They See Every Crisis as an Opportunity

This hijacked worldview makes itself most obvious in times of horror and crisis, when we’re faced with appalling events. For instance, the UVA shooting. It touched us here at The Stream with special force because one of our best contributors, Timothy Furnish, has a son who plays on that team. Thanks be to God, his son was unhurt, and Tim led The Stream in a powerful prayer in the wake of the killings:

Have mercy, O Lord, on the souls of the departed: Devin, Lavel and D’Sean. In your infinite love, comfort their parents and families. And extend your healing grace to those recovering in the hospital. In the name of the Father, Son, and Holy Spirit. Amen.

That is a fitting response to this kind of evil. So are realistic attempts to explore the roots of the incident, improve security, and take proportionate steps to prevent such wicked deeds succeeding in the future.

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I even wrote a model sermon, proposed to pastors, of how they might speak meaningfully to aggrieved people and communities in the wake of such monstrous horrors. It concluded:

Today as we pray for the victims and their families, and even for the conversion of the man who inflicted this evil, we must recommit ourselves to cherishing, protecting, even safeguarding the rights of every American, including the most basic right it’s even possible to imagine: the right, in the moment of danger, to defend himself and his family.

Boilerplate Demands for More Power for Caesar

But such sober reflections are not what we usually get from Progressives, inside the Church or outside it. Right on schedule, before the victims had even been granted Christian burial, we heard from the National Education Association — the leftist teachers union that helps keep our schools violent and amoral — a boilerplate demand:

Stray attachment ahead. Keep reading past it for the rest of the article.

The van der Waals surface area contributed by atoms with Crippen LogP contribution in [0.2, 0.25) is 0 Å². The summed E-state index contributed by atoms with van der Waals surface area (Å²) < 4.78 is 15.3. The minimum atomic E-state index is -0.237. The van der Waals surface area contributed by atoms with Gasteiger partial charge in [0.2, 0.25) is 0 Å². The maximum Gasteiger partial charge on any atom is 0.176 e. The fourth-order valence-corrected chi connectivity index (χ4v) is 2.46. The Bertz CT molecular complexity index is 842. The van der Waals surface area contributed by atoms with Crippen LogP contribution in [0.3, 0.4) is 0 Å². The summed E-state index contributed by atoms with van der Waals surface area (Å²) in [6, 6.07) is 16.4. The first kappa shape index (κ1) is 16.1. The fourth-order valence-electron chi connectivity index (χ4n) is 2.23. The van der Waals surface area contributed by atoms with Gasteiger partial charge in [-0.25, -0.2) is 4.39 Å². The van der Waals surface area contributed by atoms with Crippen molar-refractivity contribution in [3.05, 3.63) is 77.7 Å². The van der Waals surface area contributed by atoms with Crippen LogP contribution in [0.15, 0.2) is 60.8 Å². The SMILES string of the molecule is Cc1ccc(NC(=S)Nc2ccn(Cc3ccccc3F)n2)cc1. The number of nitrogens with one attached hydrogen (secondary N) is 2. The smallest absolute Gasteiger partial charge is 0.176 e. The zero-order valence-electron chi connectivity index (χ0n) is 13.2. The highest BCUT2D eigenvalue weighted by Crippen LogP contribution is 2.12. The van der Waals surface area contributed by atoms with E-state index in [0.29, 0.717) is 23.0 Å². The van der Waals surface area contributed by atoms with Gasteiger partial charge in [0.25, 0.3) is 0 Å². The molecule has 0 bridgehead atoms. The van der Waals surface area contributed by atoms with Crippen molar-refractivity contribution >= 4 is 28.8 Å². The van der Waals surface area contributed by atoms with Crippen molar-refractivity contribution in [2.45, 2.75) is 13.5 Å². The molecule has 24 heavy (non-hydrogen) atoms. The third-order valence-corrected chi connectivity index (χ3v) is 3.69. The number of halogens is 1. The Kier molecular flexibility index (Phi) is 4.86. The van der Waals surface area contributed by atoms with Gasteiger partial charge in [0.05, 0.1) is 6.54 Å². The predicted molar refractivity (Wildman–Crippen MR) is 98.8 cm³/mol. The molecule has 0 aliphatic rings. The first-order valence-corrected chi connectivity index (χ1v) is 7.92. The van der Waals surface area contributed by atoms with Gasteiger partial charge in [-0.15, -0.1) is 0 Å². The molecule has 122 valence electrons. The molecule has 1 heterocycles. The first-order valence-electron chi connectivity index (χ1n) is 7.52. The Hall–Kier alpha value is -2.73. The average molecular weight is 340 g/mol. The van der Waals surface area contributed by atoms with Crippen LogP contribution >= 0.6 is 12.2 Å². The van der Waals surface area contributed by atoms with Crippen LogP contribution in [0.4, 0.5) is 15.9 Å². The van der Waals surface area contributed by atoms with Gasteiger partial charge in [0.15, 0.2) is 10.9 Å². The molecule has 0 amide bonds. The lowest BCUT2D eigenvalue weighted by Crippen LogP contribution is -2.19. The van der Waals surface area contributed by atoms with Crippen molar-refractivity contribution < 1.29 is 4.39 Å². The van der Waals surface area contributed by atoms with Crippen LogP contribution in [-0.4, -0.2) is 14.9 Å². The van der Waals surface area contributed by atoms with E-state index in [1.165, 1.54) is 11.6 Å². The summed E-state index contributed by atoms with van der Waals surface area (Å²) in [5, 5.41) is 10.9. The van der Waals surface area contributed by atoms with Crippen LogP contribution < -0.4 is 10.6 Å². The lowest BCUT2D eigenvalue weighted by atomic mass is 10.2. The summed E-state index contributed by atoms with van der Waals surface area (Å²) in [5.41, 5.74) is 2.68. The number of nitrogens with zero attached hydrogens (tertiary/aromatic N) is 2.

[W]e challenge every politician who plans to offer thoughts and prayers instead to provide effective leadership that makes it harder for murderers to obtain and carry the weapons used in these acts of violence. We challenge elected leaders at every level across the country to no longer side with the gun lobby and instead speak up for the students and communities who are caught up in the preventable epidemic of gun violence.

Exactly what I expected. Indeed, as my new book points out (with plenty of grim examples):

[T]here’s a template, a recipe, sitting on the computers of reporters across the country, and leftist flaks, and massively funded antigun activists. Worse, a comparable document waits on the hard drives of bishops, priests, and ministers, along with MS Word’s handy “resume,” “thank you note” and “garage sale” boilerplates. They have only to plug in a few simple facts, dates, and names, and Presto!, before the blood of innocent murder victims is even dry on the pavement, their document’s finished; the interchangeable statements ready to be posted in news stories, editorials, social media posts, and parish newsletters, quoted by lazy reporters, bleated in Tweets, and touted in speeches to Congress.